The nature and intensity of visual stimuli have changed in recent years because of television and other dynamic light sources. Although light stimuli accompanied by contrast and strength changes are thought to have an influence on visual system development, little information is available on the effects of dynamic light stimuli such as a strobe light on visual system development. Thus, this study was designed to evaluate changes caused by dynamic light stimuli during retinal development. This study used 80 Sprague-Dawley rats. From eye opening (postnatal day 14), half of the rats were maintained on a daily 12-h light/dark cycle (control group) and the remaining animals were raised under a 12-h strobe light (2 Hz)/dark cycle (strobe light-reared group). Morphological analyses and electroretinogram (ERG) were performed at postnatal weeks 3, 4, 6, 8, and 10. Among retinal neurons, tyrosine hydroxylase-immunoreactive (TH-IR, dopaminergic amacrine cells) cells showed marked plastic changes, such as variations in numbers and soma sizes. In whole-mount preparations at 6, 8, and 10 weeks, type I TH-IR cells showed a decreased number and larger somata, while type II TH-IR cells showed an increased number in strobe-reared animals. Functional assessment by scotopic ERG showed that a-wave and b-wave amplitudes increased at 6 and 8 weeks in strobe-reared animals. These results show that exposure to a strobe light during development causes changes in TH-IR cell number and morphology, leading to a disturbance in normal visual functions.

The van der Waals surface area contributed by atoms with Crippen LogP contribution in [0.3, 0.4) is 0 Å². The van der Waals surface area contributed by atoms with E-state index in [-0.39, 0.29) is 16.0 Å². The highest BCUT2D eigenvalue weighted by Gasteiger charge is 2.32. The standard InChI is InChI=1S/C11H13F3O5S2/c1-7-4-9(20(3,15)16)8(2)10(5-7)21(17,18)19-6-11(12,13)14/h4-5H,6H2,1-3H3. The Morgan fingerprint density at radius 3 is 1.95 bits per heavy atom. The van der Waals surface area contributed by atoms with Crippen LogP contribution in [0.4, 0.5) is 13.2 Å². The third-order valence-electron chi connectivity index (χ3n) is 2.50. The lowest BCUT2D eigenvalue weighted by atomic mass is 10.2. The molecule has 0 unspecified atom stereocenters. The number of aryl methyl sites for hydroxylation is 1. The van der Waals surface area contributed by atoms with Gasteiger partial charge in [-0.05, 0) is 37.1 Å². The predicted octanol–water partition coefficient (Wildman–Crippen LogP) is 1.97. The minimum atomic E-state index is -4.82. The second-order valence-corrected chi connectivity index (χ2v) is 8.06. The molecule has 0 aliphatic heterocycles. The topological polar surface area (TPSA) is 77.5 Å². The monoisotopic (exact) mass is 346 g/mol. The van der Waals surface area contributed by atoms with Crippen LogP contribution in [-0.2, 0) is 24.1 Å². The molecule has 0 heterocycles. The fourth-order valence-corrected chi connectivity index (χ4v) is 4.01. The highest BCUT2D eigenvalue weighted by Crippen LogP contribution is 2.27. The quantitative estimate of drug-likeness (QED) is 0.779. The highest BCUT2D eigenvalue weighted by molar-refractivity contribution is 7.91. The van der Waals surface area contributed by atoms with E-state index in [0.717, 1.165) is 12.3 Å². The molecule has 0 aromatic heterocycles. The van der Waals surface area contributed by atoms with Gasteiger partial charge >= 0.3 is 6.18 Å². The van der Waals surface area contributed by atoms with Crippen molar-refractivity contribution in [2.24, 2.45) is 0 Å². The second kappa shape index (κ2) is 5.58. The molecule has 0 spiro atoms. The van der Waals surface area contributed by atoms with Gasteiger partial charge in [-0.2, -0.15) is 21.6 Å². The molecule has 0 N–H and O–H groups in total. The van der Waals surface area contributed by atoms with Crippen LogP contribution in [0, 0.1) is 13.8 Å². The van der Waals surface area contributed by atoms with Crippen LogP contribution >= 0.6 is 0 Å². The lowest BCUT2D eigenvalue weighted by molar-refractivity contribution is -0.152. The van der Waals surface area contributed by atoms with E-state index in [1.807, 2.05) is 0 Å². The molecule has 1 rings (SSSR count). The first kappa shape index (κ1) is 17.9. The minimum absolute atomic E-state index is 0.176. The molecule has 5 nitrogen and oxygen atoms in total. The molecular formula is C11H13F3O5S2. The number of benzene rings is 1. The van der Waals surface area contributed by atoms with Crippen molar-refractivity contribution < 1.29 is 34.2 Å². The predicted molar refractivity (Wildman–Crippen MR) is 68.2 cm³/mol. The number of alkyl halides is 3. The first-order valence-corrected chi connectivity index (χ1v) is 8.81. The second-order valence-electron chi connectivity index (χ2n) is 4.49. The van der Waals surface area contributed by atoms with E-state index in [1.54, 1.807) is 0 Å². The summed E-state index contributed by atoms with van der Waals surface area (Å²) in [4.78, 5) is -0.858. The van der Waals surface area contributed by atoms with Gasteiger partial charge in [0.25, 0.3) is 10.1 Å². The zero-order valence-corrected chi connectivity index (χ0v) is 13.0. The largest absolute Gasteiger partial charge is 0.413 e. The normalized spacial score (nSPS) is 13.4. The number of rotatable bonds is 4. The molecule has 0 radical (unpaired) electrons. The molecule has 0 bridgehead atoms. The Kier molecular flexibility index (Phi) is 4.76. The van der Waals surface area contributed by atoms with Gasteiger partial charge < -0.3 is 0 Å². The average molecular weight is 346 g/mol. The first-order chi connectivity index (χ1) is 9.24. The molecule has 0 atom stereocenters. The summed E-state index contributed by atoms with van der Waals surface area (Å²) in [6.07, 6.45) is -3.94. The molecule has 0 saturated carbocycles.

Bibliographical noteFunding Information:
This research was supported by the Basic Science Research Program through the National Research Foundation of Korea (NRF) funded by the Ministry of Education, Science and Technology (NRF-2011-0013316).
- Dopaminergic amacrine cell
- Strobe light
- Tyrosine hydroxylase